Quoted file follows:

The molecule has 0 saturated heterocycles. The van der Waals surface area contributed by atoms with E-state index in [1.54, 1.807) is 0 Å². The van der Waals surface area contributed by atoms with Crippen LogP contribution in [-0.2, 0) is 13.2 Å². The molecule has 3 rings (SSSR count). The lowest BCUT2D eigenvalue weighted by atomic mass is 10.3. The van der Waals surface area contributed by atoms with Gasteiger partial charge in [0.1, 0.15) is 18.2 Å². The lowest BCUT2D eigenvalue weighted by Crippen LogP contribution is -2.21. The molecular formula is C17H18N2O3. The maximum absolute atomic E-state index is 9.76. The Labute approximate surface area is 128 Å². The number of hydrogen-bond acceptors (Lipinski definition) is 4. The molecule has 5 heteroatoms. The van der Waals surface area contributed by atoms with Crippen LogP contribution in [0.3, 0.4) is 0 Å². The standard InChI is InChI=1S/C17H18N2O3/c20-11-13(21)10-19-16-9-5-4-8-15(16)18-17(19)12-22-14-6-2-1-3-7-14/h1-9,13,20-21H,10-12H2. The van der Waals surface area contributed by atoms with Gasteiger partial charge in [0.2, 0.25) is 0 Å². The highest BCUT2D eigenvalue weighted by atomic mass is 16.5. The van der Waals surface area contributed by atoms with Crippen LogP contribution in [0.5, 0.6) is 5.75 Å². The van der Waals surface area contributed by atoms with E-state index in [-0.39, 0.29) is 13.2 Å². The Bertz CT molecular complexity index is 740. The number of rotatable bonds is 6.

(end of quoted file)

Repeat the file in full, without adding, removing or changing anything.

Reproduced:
The molecule has 0 saturated heterocycles. The van der Waals surface area contributed by atoms with E-state index in [1.54, 1.807) is 0 Å². The van der Waals surface area contributed by atoms with Crippen LogP contribution in [-0.2, 0) is 13.2 Å². The molecule has 3 rings (SSSR count). The lowest BCUT2D eigenvalue weighted by atomic mass is 10.3. The van der Waals surface area contributed by atoms with Gasteiger partial charge in [0.1, 0.15) is 18.2 Å². The lowest BCUT2D eigenvalue weighted by Crippen LogP contribution is -2.21. The molecular formula is C17H18N2O3. The maximum absolute atomic E-state index is 9.76. The Labute approximate surface area is 128 Å². The number of hydrogen-bond acceptors (Lipinski definition) is 4. The molecule has 5 heteroatoms. The van der Waals surface area contributed by atoms with Crippen LogP contribution in [0.3, 0.4) is 0 Å². The standard InChI is InChI=1S/C17H18N2O3/c20-11-13(21)10-19-16-9-5-4-8-15(16)18-17(19)12-22-14-6-2-1-3-7-14/h1-9,13,20-21H,10-12H2. The van der Waals surface area contributed by atoms with Gasteiger partial charge in [0.2, 0.25) is 0 Å². The highest BCUT2D eigenvalue weighted by atomic mass is 16.5. The van der Waals surface area contributed by atoms with Crippen LogP contribution in [0.5, 0.6) is 5.75 Å². The van der Waals surface area contributed by atoms with E-state index in [-0.39, 0.29) is 13.2 Å². The Bertz CT molecular complexity index is 740. The number of rotatable bonds is 6.